You’re forgiven if you haven’t figured out the 2019 Jaguar E-Pace and its sibling, the I-Pace.
Contrary to initial knee-jerk reactions, the E-Pace is not electric, and the I-Pace is not the ghost of past BMW i cars. Nope, in this case the I-Pace is the 100% electric and the E-Pace is merely the little brother of the F-Pace.
In a sense, they are the offspring of the F-Pace, in 2017 the first luxury crossover sport utility from the storied British sports car manufacturer. Now they are three. Next thing you know Jaguar will come out with a big three-row SUV.
Wait. That likely won’t happen because Jaguar is the conjoined fraternal twin of Britain’s Land Rover, which specializes in luxury SUVs. Both are now owned by Tata of India.
Jaguar could hardly have done differently. Truck-based SUVs and car-based crossovers have become so popular across the board that even Bentley and Rolls-Royce build them.
With these crossovers, the affinity of Jaguar with Land Rover becomes more obvious. The center-screen infotainment systems in both the E-Pace and I-Pace are similar in befuddlement to those in Range Rovers and Land Rovers. Also, the nomenclature of HSE for certain models now is common to both the Land Rover and Jaguar brands.
Because the E-Pace was introduced as a 2018 model, the I-Pace electric is the new kid in the family. It also is the most interesting, exciting and expensive of the three, and the less expensive main competitor to Tesla’s Model X75D crossover.
The I-Pace’s power comes from two electric motors — one each for the front wheels and rear wheels, giving it automatic all-wheel drive. In easy cruising, it switches to rear drive for economy. The all-wheel drive is mainly important for foul weather than actual off-roading. There are numerous Land Rovers for customers interested in that sort of thing.
The two electric motors combined make 394 hp and 512 lb-ft of torque, or twisting force. Because electric motors deliver maximum torque instantly, the I-Pace rewards the driver with an exhilarating jump off the line, reaching 60 mph in slightly more than four seconds with its single-speed automatic transmission.
Of course, doing that habitually will cripple the manufacturer’s claimed range of 234 miles and a city/highway/combined consumption of 80/72/76 MPGe, or miles per gallon equivalent. But it might be worth it for some hot-shoe owners.
The I-Pace uses regenerative braking to help keep the batteries topped up. It is so aggressive in slowing the vehicle that it should enable so-called one-pedal driving, as with the BMW i3. But it cuts out at about six mph, so the driver still must use the brake pedal to stop.
Handling is sharp and the steering responsive, abetted by an air suspension system and brake-induced torque vectoring. But the emphasis on handling compromises the ride on rough roads.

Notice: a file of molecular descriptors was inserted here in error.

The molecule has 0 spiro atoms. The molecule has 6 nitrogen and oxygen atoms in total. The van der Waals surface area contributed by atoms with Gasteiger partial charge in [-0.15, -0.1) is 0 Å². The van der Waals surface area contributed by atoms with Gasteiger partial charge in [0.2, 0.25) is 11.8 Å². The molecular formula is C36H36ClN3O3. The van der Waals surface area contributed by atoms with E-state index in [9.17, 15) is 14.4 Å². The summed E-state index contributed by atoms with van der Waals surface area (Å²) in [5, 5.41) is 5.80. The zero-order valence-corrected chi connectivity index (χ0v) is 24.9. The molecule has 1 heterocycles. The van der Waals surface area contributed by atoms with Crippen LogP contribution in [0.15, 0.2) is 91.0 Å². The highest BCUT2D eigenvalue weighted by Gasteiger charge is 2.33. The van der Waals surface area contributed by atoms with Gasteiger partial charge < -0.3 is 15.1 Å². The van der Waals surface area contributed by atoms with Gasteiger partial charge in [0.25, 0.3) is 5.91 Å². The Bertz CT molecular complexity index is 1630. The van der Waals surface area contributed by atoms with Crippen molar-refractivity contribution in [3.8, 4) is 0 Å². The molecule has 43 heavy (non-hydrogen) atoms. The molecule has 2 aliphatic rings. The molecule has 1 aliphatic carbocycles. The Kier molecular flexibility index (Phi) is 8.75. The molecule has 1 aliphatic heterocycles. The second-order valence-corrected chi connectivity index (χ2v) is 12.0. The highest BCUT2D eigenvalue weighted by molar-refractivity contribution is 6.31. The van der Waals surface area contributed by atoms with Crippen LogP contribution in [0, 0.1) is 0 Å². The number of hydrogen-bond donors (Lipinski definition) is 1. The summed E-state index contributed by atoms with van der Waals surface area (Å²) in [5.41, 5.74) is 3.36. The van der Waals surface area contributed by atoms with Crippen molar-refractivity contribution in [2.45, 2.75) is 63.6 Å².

Front seats are supportive but not plush and the outboard rear seats have plenty of head and knee room. The center-rear position is compromised by tight space, a hard cushion and big floor hump. Because of the sloped roof, there’s only 26 cubic feet for cargo, which expands to 51 cubic feet with the rear seats folded.
A negative comfort note: There’s a full panoramic sunroof that does not open and does not have a sunshade. It darkens in bright light but on bright sunny days the glass gets so hot it radiates heat uncomfortably into the cabin and defeats the air conditioning in some areas.
With a bottom-line sticker of $88,840 on the test car, the I-Pace is uncommonly well equipped with state-of-the-art safety and convenience equipment.
But if you don’t hanker to sample the electric future and still crave a Jaguar experience, there’s the E-Pace, which has a $53,845 price tag and a sportier personality. It is a subcompact crossover, 14 feet 5 inches long and a shade over 5 feet tall.
Surprisingly, despite a tight back seat, it offers nearly as much passenger and cargo space as the I-Pace — a total of 117 cubic feet versus 122 cubic feet.
Power comes from a turbocharged, 2.0-liter four-cylinder engine, a configuration that is taking over the motoring world. In this installation, it delivers 246 hp and 269 lb-ft of torque.
Well-equipped, the E-Pace has the entertaining handling expected of a Jaguar, though its aggressive and erratic lane-keeping assist should be simply turned off.
Oh, and by the way, it bucks the luxury cliché of perforated cheesecloth in favor of an effective, opaque sunshade for the sunroof.
- Model: 2019 Jaguar E-Pace R-Dynamic HSE four-door crossover sport utility vehicle.
- Engine: 2.0-liter four-cylinder, turbocharged; 246 hp, 269 lb-ft torque.
- Transmission: Nine-speed automatic with manual-shift mode and all-wheel drive.
- Overall length: 14 feet 5 inches.
- Height: 5 feet 5 inches.
- EPA passenger/cargo volume: 93/24 cubic feet.
- Weight: 4,225 pounds.
- Towing capability: 1,653 pounds.
- EPA city/highway/combined fuel consumption: 21/27/13 mpg (premium fuel).
- Base price, including destination charge: $53,845.
- Price as tested: $53,845.
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- Model: 2019 Jaguar I-Pace EV400HSE four-door crossover sport utility vehicle.
- Motors: Twin electric-powered; combined 394 hp, 512 lb-ft torque.
- Transmission: Single-speed automatic with all-wheel drive.
- Overall length: 15 feet 4 inches.
- Height: 5 feet 1 inch.
- EPA passenger/cargo volume: 96/26 cubic feet.
- Weight: 4,790 pounds.
- City/highway/combined fuel consumption: 80/72/76 MPGe.
- Range: 234 miles.
- Base price, including destination charge: $81,495.
- Price as tested: $88,840.
Disclaimer: The manufacturer provided the vehicle used to conduct this test drive and review.
Photos (c) Jaguar Land Rover